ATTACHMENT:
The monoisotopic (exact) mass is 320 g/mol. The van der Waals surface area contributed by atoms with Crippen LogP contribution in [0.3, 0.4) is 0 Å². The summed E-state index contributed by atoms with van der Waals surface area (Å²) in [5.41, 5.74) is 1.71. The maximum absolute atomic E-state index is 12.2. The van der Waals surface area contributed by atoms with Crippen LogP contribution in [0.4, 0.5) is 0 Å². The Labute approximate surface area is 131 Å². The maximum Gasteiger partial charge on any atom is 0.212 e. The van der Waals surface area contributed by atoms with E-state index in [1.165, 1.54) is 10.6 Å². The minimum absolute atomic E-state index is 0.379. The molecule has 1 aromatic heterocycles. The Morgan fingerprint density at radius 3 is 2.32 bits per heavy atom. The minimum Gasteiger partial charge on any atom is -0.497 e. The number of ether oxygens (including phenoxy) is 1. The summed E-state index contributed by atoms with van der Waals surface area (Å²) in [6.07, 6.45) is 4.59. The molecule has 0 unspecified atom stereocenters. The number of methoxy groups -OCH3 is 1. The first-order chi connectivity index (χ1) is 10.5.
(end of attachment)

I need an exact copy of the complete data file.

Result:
The monoisotopic (exact) mass is 320 g/mol. The van der Waals surface area contributed by atoms with Crippen LogP contribution in [0.3, 0.4) is 0 Å². The summed E-state index contributed by atoms with van der Waals surface area (Å²) in [5.41, 5.74) is 1.71. The maximum absolute atomic E-state index is 12.2. The van der Waals surface area contributed by atoms with Crippen LogP contribution in [0.4, 0.5) is 0 Å². The Labute approximate surface area is 131 Å². The maximum Gasteiger partial charge on any atom is 0.212 e. The van der Waals surface area contributed by atoms with E-state index in [1.165, 1.54) is 10.6 Å². The minimum absolute atomic E-state index is 0.379. The molecule has 1 aromatic heterocycles. The Morgan fingerprint density at radius 3 is 2.32 bits per heavy atom. The minimum Gasteiger partial charge on any atom is -0.497 e. The number of ether oxygens (including phenoxy) is 1. The summed E-state index contributed by atoms with van der Waals surface area (Å²) in [6.07, 6.45) is 4.59. The molecule has 0 unspecified atom stereocenters. The number of methoxy groups -OCH3 is 1. The first-order chi connectivity index (χ1) is 10.5.